Fencer turns to sparring in ER to save lives in US

Olympian Ann Marsh-Scenic has stepped off her fencing mat and onto the frontlines as an ER doctor to help in USA’s fight against COVID-19.

Fencer Ann Marsh-Scenic helps intubate COVID-19 patients in the ER.   -  Special Arrangement

From the fencing mat to the ER room, it's been an unreal few weeks for Olympian and American foil fencer Ann Marsh-Scenic. The six-time National champion is part of the frontline effort to fight the deadly COVID-19 pandemic in Michigan.

While strategically striking her opponents was once part of her routine, Marsh-Scenic now handles one of the riskiest procedures in a now large-scale response to COVID-19-related complications - intubation.

The 48-year-old fencer has likened emergency medicine to her sport of choice. However, the similarities while handling the impact of the virus have been a lot more than she would have imagined.

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"When I intubate somebody, it's me and one nurse in the room and the ventilator, but everyone else stands outside," she said in an interview to the Detroit Free Press. “We're trying not to manually bag the patient because that is thought to aerosolise the virus.” This may cause the dispersion of moisture droplets that carry the virus into the air. Marsh-Scenic is used to life behind facial gear, having swapped her foil mask for Personal Protective Equipment (PPE).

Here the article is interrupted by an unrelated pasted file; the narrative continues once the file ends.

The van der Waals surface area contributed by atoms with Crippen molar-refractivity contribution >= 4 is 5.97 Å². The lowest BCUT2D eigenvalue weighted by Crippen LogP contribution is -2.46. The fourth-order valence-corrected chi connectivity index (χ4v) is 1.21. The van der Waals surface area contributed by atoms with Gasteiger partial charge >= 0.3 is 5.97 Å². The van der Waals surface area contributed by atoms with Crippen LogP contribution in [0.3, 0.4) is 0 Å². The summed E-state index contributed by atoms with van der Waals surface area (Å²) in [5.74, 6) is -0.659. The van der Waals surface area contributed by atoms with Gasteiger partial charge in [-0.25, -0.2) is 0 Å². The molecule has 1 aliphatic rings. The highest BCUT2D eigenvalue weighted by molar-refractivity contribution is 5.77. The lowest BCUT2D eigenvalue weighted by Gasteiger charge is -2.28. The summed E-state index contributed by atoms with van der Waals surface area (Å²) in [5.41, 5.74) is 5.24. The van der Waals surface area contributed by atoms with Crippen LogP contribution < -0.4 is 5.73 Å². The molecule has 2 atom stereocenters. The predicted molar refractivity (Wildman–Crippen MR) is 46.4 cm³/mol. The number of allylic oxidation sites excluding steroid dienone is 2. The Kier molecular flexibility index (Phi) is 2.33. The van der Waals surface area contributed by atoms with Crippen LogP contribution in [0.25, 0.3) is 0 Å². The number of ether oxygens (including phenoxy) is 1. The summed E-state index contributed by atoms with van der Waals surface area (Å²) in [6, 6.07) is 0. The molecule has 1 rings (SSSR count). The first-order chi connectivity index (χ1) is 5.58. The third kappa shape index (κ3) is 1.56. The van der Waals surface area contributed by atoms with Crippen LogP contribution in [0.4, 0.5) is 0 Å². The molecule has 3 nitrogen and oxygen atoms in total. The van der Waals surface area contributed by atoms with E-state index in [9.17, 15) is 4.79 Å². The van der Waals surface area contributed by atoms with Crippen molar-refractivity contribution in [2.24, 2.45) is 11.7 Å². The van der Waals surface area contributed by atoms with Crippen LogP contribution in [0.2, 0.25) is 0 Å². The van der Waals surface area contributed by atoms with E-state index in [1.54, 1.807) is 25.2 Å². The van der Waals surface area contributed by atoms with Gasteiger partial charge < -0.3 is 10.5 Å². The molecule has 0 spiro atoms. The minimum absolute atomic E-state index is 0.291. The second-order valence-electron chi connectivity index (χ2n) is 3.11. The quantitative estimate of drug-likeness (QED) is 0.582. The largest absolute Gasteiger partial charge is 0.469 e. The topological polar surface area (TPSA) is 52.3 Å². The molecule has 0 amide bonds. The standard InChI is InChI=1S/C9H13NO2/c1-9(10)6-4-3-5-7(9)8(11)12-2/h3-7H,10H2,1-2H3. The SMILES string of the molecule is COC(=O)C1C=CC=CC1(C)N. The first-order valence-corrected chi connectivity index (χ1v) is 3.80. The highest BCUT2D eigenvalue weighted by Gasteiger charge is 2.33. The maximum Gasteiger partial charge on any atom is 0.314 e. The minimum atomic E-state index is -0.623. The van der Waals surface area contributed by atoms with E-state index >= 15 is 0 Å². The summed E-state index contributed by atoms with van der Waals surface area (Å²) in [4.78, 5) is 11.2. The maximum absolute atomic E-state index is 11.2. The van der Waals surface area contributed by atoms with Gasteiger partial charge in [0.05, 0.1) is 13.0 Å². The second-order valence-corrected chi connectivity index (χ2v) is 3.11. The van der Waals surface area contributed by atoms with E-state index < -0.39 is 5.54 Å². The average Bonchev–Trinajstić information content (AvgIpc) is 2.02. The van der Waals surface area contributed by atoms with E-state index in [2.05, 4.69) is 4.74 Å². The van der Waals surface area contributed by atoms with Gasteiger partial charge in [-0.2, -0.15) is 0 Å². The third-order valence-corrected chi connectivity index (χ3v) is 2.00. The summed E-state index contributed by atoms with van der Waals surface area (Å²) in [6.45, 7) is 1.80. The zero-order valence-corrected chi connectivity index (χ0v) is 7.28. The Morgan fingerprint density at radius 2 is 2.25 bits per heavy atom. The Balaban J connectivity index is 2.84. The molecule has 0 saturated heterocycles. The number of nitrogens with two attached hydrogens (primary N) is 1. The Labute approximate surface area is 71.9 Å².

Fencing has not been pushed to the backseat though. Marsh-Scenic gets away from the stresses of the frontline by holding virtual workouts for over 30 fencers over Zoom at the Renaissance Fencing Club. Her husband, Anatolie, and children, Adeline and Lucas, are there to give her company too. Anatolie is a World Cupper himself and knows the paces of the sport too well.

Most importantly, Marsh-Scenic's juggling of medicine and fencing dates back to 1996 when she earned her Bachelor's degree from Columbia while training for the Olympics. She finished medical school at the University of Rochester before the 2000 Sydney Games.

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A member of the first US women's foil team to bag a medal at the Senior World Championships back in 2001, she is thankful that the community is banding together to try and get out of this crisis.

“We had many donations from the community. I even had a fencing coach, who is from Atlanta text me (and ask ) if they could send me PPE, which she had," the veteran fencer, who is currently stationed at St. Joseph Mercy in Oakland, said.

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